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How IT can help improve the efficiency and effectiveness of university and college estates
It's very common for buildings to be lit up, heated and cooled even when there is nobody using them.
This may be an obvious area to consider when reducing energy costs, but can be complicated; on a busy campus, buildings are in use and empty at varying times of day over the course of a week or a term, and patterns of use can change often.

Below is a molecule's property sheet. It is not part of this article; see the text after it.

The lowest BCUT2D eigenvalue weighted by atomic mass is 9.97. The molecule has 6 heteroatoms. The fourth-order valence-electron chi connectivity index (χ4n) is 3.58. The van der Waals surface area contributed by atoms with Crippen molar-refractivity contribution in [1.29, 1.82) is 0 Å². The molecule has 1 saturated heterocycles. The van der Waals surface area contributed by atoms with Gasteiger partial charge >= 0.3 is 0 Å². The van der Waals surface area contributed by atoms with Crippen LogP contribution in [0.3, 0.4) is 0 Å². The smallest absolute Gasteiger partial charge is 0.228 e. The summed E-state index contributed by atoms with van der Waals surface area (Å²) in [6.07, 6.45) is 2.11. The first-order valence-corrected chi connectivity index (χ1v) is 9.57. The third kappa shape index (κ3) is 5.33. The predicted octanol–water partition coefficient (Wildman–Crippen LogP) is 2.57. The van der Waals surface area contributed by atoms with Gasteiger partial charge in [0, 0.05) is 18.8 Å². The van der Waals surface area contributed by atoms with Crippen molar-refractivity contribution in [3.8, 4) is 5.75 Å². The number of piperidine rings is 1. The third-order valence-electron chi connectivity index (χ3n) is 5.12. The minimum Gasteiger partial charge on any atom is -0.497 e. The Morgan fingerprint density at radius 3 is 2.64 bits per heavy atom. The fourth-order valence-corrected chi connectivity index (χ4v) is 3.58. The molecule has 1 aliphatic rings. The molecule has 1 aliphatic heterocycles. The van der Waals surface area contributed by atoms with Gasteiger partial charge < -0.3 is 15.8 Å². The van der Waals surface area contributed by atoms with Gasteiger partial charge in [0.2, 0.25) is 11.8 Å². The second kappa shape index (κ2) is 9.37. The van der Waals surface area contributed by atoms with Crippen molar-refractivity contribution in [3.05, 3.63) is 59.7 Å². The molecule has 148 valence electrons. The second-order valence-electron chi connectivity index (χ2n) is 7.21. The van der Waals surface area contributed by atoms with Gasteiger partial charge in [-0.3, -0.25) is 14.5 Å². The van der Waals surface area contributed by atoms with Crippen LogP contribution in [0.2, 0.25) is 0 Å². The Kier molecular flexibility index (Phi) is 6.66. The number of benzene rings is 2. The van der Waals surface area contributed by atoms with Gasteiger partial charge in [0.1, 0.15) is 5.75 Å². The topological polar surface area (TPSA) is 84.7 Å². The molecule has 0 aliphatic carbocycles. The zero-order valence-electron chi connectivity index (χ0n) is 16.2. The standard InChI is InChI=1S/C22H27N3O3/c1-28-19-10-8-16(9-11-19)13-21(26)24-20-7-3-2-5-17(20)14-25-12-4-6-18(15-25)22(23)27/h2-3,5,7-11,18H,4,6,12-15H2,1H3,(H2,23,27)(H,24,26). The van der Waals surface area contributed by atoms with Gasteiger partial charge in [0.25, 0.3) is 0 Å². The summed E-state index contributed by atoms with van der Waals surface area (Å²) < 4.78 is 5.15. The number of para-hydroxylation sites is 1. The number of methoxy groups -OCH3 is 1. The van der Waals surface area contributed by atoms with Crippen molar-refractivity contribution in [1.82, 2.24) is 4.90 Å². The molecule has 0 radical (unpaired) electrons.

Relatively simple changes can help reduce energy use, like presence-detection lighting in corridors, but bigger savings can only be made by addressing the overall complexity of building use, and how this use might be tracked and heating and lighting tied to it.
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